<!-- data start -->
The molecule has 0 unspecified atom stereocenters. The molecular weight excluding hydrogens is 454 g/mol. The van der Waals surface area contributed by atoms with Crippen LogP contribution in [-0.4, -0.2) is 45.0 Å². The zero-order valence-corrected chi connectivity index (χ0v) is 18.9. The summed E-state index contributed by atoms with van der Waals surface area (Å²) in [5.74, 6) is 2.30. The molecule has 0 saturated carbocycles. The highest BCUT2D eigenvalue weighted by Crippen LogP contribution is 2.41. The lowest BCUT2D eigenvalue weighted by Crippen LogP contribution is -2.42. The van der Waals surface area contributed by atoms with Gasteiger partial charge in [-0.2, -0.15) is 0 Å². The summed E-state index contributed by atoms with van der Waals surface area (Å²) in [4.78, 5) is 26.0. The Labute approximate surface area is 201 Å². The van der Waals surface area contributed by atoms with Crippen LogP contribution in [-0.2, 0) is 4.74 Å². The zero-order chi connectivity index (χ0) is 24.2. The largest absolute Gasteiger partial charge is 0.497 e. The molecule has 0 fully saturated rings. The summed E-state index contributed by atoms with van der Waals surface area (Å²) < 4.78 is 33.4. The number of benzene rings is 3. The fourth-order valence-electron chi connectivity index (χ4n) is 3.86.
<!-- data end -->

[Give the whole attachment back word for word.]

The molecule has 0 unspecified atom stereocenters. The molecular weight excluding hydrogens is 454 g/mol. The van der Waals surface area contributed by atoms with Crippen LogP contribution in [-0.4, -0.2) is 45.0 Å². The zero-order valence-corrected chi connectivity index (χ0v) is 18.9. The summed E-state index contributed by atoms with van der Waals surface area (Å²) in [5.74, 6) is 2.30. The molecule has 0 saturated carbocycles. The highest BCUT2D eigenvalue weighted by Crippen LogP contribution is 2.41. The lowest BCUT2D eigenvalue weighted by Crippen LogP contribution is -2.42. The van der Waals surface area contributed by atoms with Gasteiger partial charge in [-0.2, -0.15) is 0 Å². The summed E-state index contributed by atoms with van der Waals surface area (Å²) in [4.78, 5) is 26.0. The Labute approximate surface area is 201 Å². The van der Waals surface area contributed by atoms with Crippen LogP contribution in [-0.2, 0) is 4.74 Å². The zero-order chi connectivity index (χ0) is 24.2. The largest absolute Gasteiger partial charge is 0.497 e. The molecule has 0 fully saturated rings. The summed E-state index contributed by atoms with van der Waals surface area (Å²) < 4.78 is 33.4. The number of benzene rings is 3. The fourth-order valence-electron chi connectivity index (χ4n) is 3.86.